He also said the court was being manipulated by Russia, but did not elaborate on how. He hinted there could be more actions against the ICC. “The measures announced today are an important first step in holding the ICC accountable for exceeding its mandate and violating the sovereignty of the United States.”
John Bellinger, the State Department’s former top lawyer under Republican former President George W. Bush, said the two sides could have avoided the conflict but chose not to.
“It’s unfortunate that the long-running US dispute with the ICC has reached this new low point. … It’s not surprising that the Trump administration has reacted forcefully with threatened sanctions, especially in an election year,” he said.
The Trump administration imposed travel restrictions and other sanctions against ICC employees a year ago.
The ICC decided to investigate after a preliminary examination by prosecutors in 2017 found reasonable grounds to believe war crimes were committed in Afghanistan and that the court has jurisdiction.
A senior Trump administration official, describing the order to reporters on a conference call, said the directive authorizes sanctions against any individual directly engaged in any effort by the ICC to investigate American personnel without US consent.
US Secretary of State Mike Pompeo responded to Trump’s decision, according to Israel’s KAN News, saying that “the International Criminal Court chases American soldiers. It also threatens to investigate Israel for alleged war crimes. It is clear that the court is looking at Israel unfairly.”
At a news conference, Pompeo said that Washington would not allow Americans to be threatened by “a kangaroo court.”
Pompeo explained that sanctions could extend to family members of ICC officials to prevent them from visiting the United States.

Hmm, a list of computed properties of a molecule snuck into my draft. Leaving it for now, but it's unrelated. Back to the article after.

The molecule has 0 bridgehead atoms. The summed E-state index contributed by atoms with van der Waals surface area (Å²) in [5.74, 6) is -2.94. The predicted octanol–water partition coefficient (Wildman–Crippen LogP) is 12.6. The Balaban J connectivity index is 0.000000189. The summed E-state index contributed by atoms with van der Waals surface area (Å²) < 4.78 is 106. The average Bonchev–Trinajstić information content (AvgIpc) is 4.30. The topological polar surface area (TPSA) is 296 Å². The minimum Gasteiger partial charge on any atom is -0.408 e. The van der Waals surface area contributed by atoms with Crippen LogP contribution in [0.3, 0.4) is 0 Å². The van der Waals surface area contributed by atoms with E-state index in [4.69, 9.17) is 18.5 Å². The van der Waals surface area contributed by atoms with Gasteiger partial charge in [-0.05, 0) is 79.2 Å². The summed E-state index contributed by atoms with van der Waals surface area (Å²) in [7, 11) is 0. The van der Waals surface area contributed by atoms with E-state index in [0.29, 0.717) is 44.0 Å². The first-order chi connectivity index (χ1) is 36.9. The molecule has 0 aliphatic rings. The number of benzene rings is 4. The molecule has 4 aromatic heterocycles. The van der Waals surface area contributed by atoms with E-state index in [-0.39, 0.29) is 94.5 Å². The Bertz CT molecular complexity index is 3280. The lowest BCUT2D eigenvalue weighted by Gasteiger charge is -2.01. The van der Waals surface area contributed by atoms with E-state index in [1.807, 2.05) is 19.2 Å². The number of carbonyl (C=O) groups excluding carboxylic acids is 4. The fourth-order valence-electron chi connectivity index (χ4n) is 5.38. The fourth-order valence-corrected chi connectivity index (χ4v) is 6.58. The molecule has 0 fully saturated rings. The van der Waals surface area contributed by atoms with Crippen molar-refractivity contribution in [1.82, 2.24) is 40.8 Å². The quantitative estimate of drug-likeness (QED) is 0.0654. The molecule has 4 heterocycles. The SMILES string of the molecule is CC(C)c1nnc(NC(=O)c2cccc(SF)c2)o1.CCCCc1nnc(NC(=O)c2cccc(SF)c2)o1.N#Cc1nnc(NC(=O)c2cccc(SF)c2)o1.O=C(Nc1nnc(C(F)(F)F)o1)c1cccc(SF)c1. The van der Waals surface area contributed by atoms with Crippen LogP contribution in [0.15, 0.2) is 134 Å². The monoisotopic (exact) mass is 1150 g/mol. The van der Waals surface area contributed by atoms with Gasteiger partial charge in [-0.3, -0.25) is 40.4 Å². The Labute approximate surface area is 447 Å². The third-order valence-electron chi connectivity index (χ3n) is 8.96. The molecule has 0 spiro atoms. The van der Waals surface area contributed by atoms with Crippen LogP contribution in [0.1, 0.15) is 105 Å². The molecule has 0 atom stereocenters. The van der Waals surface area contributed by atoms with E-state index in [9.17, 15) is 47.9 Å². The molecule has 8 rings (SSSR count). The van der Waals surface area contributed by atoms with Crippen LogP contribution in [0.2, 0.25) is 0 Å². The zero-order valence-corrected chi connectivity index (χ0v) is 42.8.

“We cannot, we will not stand by as our people are threatened by a kangaroo court,” Pompeo said.
“The International Criminal Court is being misused by the Palestinians and others to pursue political campaigns against democracies, while distorting international law,” tweeted former justice minister Ayelet Shaked in response. “We congratulate President @realDonaldTrump on his important decision to sanction the @IntlCrimCourt.”
“The Hague court is the opposite of a justice court,” said Knesset Speaker Yariv Levin. “It is a body that acts against Israel in a biased and illegitimate way. The conduct of the court is not only to prevent us from exercising our right to the land, but also to prevent us from defending ourselves against terrorism.”
Some were opposed to Trump’s statement, however.
“The Trump administration’s latest action paves the way for imposing sanctions against ICC officials and demonstrates contempt for the global rule of law,” said the Washington Director of Human Rights Watch, Andrea Prasow. “This assault on the ICC is an effort to block victims of serious crimes whether in Afghanistan, Israel or Palestine from seeing justice. Countries that support international justice should publicly oppose this blatant attempt at obstruction.”